The moment Nicole Madsen stepped barefoot onto a buffalo rug, as a blanket was removed from her shoulders, her journey of spiritual rebirth as Bear Claw Woman began.
Madsen, a registered nurse at Red Deer Regional Hospital Centre, took part in an Cree naming ceremony—the first held at an Alberta Health Services (AHS) facility.
“I feel enlightened and have a surge of new energy,” says the 33-year-old, who notes her great-grandmothers were Métis on both her mother’s and father’s side. “I’m looking forward to learning more about my new name and being able to embrace its meaning on my spiritual journey.”
Cree Elder Wilson Okeymaw of Maskwacis was present to guide her path toward wellness. “The ceremonies we have here offer spiritual health and energy, which progresses one’s journey in life, just as Madsen will experience when she leaves the room today,” says Okeymaw.
Madsen’s new path began when, after attending several smudging ceremonies and exploring self-healing, she asked Okeymaw to be given a Cree name.
“Wilson is Cree and I want to learn more about the culture to help break down barriers, make connections and inspire others to do the same,” says Madsen.
The hospital’s Indigenous Culture room—which opened in 2014—is a place where patients, families and staff can balance traditional medicine with spiritual healing.
“Learning and expanding our knowledge of Indigenous cultures will ultimately help us provide better patient-centred care,” says Madsen. “I want to help open people’s minds, just as my mine has been opened.”
We really wanted to make it inclusive in order to build bridges. Some of the things going on in the world right now don’t reflect our beliefs. We wanted to share our true values.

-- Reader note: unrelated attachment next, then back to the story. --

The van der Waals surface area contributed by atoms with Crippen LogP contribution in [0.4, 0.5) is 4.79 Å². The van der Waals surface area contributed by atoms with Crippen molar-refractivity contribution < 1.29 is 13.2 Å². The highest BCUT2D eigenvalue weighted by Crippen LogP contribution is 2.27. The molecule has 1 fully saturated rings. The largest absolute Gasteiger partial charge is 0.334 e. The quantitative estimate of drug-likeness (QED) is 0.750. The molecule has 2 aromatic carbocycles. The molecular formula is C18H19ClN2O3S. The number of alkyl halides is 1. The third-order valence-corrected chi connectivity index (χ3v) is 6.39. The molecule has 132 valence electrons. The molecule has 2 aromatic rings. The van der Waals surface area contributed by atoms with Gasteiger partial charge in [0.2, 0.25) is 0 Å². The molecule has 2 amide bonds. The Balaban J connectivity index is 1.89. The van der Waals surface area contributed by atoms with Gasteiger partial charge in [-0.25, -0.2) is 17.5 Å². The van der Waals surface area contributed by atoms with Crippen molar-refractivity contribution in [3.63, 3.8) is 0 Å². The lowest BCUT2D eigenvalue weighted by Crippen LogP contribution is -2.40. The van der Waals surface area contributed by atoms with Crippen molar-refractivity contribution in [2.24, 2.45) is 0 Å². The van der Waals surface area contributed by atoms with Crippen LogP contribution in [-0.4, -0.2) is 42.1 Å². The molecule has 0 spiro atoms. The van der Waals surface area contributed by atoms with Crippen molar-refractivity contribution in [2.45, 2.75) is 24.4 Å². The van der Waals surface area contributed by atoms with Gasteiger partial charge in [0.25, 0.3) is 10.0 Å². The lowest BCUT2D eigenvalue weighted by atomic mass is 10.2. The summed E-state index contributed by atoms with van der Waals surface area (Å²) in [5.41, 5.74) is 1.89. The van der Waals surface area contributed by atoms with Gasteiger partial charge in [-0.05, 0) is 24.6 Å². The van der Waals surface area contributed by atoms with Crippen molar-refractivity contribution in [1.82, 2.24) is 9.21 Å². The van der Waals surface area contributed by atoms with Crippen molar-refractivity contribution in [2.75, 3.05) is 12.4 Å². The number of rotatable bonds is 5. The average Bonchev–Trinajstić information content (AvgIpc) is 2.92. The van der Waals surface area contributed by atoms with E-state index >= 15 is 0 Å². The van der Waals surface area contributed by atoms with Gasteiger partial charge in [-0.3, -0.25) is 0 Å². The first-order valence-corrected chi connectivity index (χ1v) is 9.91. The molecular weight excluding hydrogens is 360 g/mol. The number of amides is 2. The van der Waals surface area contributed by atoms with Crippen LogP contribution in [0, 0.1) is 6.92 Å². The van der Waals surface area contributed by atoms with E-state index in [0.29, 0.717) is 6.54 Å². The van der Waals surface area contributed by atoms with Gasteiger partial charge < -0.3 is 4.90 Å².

Salimah Muhammad, Configuration management analyst and lead of the Eid al-Fitr committee which helped Calgary Zone IT staff throw an Eid luncheon for both Muslim and non-Muslim staff to celebrate the end of Ramadan. Muhammad is pictured at bottom right with her fellow committee members
We need you, our people, to tell us what you need to create a safe environment and inform us on the tools you need to make that possible. One example of tools we are creating is a video and poster series to help people respond to racist, sexist and homophobic comments
Marni Panas, Diversity and Inclusion senior advisor
It was wonderful that we could work together with the family to make something like this happen for Joe; something that was so important to him and to his family. I believe it truly gave him peace. To me, this was truly patient-centred care.
Colleen Turner, AHS Vice President, Community Engagement and Communications, on the Secret Santa holiday campaign Simone Empson, site manager of Bassano Health Centre, on setting up a teepee on the facility’s grounds in which a Celebration of Life ceremony could be held for Joe Old Woman, a Siksika Nation resident who was dying
We have a dedicated diversity and inclusion centre of expertise with three staff and a director to support diversity and inclusion initiatives.
Our Diversity and Inclusion Council is made up of approximately 30 members from across AHS. The council meets a minimum of four times annually and provides direction and support for diversity and inclusion priorities including:
We have developed a framework and governance structure to guide diversity and inclusion activities.
We offer education and resources to physicians, staff, and volunteers to provide culturally sensitive care and services on:
We have implemented initiatives to reduce barriers for marginalized populations to access care and services, including:
We offer resources and activities to support, develop and grow our Indigenous workforce and ensure appropriate and innovative health service delivery for Indigenous Peoples in Alberta.
We have engaged the Canadian Centre for Diversity and Inclusion to deploy the first diversity and inclusion census of our workforce.